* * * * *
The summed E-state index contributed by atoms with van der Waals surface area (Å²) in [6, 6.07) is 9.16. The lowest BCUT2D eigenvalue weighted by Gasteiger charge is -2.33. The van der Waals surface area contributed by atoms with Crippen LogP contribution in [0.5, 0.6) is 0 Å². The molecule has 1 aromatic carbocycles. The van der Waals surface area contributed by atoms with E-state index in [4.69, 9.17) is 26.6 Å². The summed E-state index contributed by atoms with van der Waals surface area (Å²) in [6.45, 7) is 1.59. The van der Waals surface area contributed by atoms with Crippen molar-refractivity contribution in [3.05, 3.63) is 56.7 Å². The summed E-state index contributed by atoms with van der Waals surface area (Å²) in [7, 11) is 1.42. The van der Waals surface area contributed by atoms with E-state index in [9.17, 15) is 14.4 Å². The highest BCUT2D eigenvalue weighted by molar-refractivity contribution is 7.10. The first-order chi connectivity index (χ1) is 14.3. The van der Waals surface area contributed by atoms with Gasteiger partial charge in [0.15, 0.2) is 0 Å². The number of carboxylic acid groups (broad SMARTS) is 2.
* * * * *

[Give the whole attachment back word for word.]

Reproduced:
The summed E-state index contributed by atoms with van der Waals surface area (Å²) in [6, 6.07) is 9.16. The lowest BCUT2D eigenvalue weighted by Gasteiger charge is -2.33. The van der Waals surface area contributed by atoms with Crippen LogP contribution in [0.5, 0.6) is 0 Å². The molecule has 1 aromatic carbocycles. The van der Waals surface area contributed by atoms with E-state index in [4.69, 9.17) is 26.6 Å². The summed E-state index contributed by atoms with van der Waals surface area (Å²) in [6.45, 7) is 1.59. The van der Waals surface area contributed by atoms with Crippen molar-refractivity contribution in [3.05, 3.63) is 56.7 Å². The summed E-state index contributed by atoms with van der Waals surface area (Å²) in [7, 11) is 1.42. The van der Waals surface area contributed by atoms with E-state index in [9.17, 15) is 14.4 Å². The highest BCUT2D eigenvalue weighted by molar-refractivity contribution is 7.10. The first-order chi connectivity index (χ1) is 14.3. The van der Waals surface area contributed by atoms with Gasteiger partial charge in [0.15, 0.2) is 0 Å². The number of carboxylic acid groups (broad SMARTS) is 2.